The good news is we’re making significant progress, hopefully as a result of our and others’ campaign efforts. In 2012, the U.S. Centers for Disease Control and Prevention’s mPINC study found that 45.5 percent of hospitals nationwide had stopped distributing formula samples. This is a notable improvement from 2009, when 34.2 percent of hospitals had ended the practice, which itself was an improvement over 2007. Certain states have made extraordinary progress. Over the past few years, nearly all hospitals in Maryland committed to stop distributing formula samples to new mothers, among other changes. In July of 2012, Massachusetts became the second state after Rhode Island to ban discharge bags in all of its hospitals thanks to the Ban the Bags campaign. Many more hospitals, including in New York City and California, have followed. These efforts likely led to the significant increase in breastfeeding initiation nationwide, which may have contributed to declines in obesity among preschoolers from 2008-2011.

But the fight is far from over. The majority of the nation’s hospitals still provide discharge bags with free samples. The majority do not exclusively breastfeed during the six months when it matters most. Over the next few months, we will be pressuring the nation’s highest-ranked hospitals to ban formula marketing. Some have, but all of these industry leaders need to set an example.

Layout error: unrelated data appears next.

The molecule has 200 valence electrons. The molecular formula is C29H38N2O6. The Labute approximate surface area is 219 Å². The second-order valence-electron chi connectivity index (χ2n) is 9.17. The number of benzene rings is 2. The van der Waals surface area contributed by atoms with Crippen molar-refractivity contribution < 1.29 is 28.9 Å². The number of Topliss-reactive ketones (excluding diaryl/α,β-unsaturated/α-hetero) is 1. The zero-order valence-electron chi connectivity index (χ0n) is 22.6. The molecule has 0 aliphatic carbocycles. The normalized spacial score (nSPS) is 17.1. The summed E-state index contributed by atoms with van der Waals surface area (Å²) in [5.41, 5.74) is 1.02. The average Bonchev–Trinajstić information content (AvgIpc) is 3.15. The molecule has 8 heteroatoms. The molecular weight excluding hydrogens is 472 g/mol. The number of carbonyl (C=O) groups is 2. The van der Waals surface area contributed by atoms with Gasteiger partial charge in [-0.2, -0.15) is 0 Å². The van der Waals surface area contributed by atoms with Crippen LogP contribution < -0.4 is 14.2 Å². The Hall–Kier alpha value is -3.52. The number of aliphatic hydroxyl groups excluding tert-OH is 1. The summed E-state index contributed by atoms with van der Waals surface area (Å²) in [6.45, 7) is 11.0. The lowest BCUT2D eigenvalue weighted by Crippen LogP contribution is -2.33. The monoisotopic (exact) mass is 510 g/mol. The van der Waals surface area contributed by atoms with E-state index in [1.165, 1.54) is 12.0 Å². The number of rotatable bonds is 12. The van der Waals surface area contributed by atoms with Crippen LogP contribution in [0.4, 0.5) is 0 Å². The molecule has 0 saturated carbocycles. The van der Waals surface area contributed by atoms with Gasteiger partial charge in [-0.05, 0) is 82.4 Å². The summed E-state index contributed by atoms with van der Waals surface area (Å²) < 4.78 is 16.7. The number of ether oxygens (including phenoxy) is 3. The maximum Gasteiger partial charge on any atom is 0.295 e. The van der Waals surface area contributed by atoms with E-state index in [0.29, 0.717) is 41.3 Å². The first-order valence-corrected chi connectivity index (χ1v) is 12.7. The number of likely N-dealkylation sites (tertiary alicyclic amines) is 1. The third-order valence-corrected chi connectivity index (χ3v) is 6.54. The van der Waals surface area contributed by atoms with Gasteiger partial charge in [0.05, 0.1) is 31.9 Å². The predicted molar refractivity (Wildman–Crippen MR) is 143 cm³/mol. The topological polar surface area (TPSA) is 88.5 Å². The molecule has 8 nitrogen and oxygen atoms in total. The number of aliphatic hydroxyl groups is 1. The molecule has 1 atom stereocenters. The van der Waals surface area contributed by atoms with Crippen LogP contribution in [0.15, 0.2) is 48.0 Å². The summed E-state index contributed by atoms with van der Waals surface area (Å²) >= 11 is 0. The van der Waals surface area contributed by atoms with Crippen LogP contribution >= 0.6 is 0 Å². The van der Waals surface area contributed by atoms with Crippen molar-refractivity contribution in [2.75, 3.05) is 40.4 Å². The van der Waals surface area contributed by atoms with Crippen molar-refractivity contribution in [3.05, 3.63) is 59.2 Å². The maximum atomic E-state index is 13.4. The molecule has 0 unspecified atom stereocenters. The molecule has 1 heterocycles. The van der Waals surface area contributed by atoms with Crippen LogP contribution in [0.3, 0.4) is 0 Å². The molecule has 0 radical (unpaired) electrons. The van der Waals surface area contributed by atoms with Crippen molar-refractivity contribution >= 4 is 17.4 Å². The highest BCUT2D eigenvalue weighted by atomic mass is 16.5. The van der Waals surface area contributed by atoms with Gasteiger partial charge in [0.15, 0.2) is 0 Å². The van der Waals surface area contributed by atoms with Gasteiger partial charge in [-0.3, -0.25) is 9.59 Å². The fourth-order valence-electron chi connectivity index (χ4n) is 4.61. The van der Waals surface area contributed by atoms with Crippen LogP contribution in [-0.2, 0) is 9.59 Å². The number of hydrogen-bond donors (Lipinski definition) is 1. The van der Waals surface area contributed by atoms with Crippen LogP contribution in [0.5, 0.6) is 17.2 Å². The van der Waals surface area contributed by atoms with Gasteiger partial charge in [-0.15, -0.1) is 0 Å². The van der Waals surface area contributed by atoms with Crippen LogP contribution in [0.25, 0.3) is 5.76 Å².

There are many challenges to exclusive breastfeeding, and new moms need much more support at home and work, and in the broader society. But one thing is clear: Corporate formula marketing in hospitals provides no support and sends the wrong message. What can you do to end it? Sign this petition to Nestle, Mead Johnson and Abbott and demand that they end formula marketing in health care facilities. Then visit our campaign page for other action ideas.

Eva Seidelman is a Researcher for Public Citizen’s Commercial Alert.


A protester in front of the US Capitol holding a sign that reads "Medicare for all"To celebrate Medicare’s anniversary, I thought I would share my top 10 reasons, out of literally thousands of others, to support a single-payer health care system:

10.  Under single-payer, say goodbye to medical bankruptcies in the United States.

According to Physicians for a National Health Program and U.S. Sen. Elizabeth Warren (D-Mass.), more than 62 percent of the more than 2.2 million personal bankruptcies in the United States are due to medical expenses.